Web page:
For example, if trade secrets and other intellectual property are at stake, take a close look at employee confidentiality and invention assignment agreements to understand if the target company truly owns all rights in the intellectual property developed by its employees. If there’s large concentration risk with customers and/or suppliers, review such relationships early to avoid deal-breaking surprises late in the game. Share any negative findings internally with the due diligence team to assess risk and devise a course of action, then share with the other side expediently to keep the deal moving in the right direction.

  7. Poor communication
  8. This is one of the most common, and commonly overlooked, problems that plagues the due diligence process. Consider a typical deal with four different parties reviewing a lease — lawyer, accountant, real estate broker, and lender. Too often each party builds a silo around its individual concerns, neglecting to see the bigger picture. This can result in misunderstandings and even mistakes. It’s critical to establish clear channels of communication and build rapport between the buyer and seller teams early in the process.

    Consider developing a master calendar of key milestones and goals for the duration of the due diligence process, including regular check-in calls with the team. Taking the time to anticipate issues and expectations, assign tasks and responsibilities, and ensure attention to detail will pay off.

  9. Leaving money on the table
  10. The process of determining a company’s value and asking price can be a nuanced one, especially if the business is subject to market conditions outside its control. It can be tricky to arrive at a fair valuation, but it essentially comes down to the strengths and weaknesses of the business, its talent, and its future revenue and profit potential. To help in assessing such value, assemble a skilled third-party team of attorneys, accountants, bankers, and other resources. In a market where good deals are hard to find and where caps on sell-side indemnification obligations are as low as 10 percent of the acquisition price (or less with an insurance policy as the sole source of relief), a comprehensive due diligence process will help assure the value being paid isn’t diminished.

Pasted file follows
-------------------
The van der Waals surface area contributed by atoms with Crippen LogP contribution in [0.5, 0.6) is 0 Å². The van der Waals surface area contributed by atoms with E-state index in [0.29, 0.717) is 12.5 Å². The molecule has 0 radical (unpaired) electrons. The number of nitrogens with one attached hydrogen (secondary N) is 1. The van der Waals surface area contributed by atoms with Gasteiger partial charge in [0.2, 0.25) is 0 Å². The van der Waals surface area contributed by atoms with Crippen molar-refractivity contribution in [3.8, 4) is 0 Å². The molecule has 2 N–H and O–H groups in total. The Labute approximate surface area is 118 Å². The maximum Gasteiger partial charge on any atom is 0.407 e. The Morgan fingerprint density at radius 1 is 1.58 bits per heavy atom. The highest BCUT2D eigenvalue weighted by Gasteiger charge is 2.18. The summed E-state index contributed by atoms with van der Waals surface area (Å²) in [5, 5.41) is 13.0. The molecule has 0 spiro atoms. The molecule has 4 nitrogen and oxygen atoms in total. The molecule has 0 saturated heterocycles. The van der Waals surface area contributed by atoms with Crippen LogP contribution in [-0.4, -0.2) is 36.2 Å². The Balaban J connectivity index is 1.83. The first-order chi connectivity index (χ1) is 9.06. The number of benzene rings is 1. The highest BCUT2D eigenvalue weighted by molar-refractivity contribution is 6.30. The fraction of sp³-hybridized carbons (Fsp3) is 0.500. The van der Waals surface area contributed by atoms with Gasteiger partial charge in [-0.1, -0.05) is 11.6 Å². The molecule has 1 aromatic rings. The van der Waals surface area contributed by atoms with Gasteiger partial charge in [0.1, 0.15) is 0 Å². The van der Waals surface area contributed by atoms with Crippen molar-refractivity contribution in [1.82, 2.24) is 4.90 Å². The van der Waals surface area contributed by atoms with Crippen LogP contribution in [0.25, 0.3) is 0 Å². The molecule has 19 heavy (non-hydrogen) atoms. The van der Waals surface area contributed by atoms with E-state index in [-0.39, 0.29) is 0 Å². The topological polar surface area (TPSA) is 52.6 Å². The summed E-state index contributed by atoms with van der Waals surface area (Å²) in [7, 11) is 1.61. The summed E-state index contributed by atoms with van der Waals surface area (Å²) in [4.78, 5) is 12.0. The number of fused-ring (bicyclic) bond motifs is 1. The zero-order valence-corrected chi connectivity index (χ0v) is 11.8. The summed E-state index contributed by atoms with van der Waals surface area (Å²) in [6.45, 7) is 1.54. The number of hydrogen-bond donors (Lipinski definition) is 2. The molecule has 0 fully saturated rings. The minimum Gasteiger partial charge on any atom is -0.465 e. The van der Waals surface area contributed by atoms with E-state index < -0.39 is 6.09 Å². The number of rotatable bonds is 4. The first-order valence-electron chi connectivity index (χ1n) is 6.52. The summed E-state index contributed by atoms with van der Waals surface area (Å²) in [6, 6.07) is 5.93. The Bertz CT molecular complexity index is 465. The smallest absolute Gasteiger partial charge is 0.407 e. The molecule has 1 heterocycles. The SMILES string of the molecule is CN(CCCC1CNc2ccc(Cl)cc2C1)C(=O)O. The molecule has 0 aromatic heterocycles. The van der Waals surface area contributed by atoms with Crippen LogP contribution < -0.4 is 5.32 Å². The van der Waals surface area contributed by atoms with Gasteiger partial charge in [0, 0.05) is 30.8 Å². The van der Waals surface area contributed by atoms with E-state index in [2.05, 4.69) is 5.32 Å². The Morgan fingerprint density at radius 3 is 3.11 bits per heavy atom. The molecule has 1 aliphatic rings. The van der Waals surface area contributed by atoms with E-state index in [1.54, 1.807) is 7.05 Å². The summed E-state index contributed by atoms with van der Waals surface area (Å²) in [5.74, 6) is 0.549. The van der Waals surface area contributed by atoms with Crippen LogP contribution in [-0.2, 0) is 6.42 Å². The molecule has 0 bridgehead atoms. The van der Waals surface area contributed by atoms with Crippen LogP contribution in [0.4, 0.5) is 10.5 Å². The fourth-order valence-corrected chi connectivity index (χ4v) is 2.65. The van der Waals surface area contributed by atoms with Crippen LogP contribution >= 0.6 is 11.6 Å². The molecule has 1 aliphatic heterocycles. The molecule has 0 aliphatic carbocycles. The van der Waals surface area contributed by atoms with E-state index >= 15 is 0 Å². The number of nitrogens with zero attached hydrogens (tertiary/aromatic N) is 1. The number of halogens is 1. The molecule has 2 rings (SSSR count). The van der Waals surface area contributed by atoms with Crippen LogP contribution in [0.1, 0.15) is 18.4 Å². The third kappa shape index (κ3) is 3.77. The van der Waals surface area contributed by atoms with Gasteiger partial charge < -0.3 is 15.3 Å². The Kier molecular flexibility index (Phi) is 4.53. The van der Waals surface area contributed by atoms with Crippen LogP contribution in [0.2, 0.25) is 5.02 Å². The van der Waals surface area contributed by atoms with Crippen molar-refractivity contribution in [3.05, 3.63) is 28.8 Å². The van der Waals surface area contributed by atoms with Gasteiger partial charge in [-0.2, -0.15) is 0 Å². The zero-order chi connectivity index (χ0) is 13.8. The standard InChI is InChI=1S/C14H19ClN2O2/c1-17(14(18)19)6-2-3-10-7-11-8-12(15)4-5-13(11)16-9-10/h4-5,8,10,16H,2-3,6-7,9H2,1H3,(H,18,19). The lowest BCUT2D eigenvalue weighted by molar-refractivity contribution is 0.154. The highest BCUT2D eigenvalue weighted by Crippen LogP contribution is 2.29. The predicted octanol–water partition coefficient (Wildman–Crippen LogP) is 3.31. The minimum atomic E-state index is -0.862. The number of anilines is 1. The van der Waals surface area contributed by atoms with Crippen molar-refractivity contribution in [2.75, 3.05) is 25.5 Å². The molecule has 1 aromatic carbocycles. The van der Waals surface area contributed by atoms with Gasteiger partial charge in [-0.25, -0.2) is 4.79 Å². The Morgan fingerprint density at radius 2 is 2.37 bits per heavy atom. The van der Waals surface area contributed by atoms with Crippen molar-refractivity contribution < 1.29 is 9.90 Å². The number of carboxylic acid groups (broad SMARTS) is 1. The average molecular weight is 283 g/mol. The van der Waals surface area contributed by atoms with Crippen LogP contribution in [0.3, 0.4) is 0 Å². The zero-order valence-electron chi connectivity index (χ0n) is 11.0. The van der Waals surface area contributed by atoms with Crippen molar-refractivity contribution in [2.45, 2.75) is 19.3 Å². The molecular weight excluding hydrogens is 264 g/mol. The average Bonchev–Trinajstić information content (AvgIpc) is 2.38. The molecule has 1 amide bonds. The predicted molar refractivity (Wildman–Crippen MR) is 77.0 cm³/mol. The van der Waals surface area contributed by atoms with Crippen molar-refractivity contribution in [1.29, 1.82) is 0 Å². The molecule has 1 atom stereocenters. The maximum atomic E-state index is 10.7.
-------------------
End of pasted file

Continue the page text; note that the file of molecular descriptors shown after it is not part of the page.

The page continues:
Mitchell S. Roth, Managing Partner and principal at Chicago-based business law firm Much Shelist, is an accomplished attorney with more than 20 years of experience advising entrepreneurs, owners, investors, and C-suite executives at large public and privately held companies.

David M. Pilotto is a principal in the Business & Finance practice group at Chicago-based business law firm Much Shelist and concentrates his practice on mergers and acquisitions, finance transactions, and general outside corporate counsel.

Learn More About Joining Axial

Request Information

Subscribe to Middle Market Review

Subscribe to Middle Market Review

Subscribe Today

I want to receive:

Thanks for subscribing!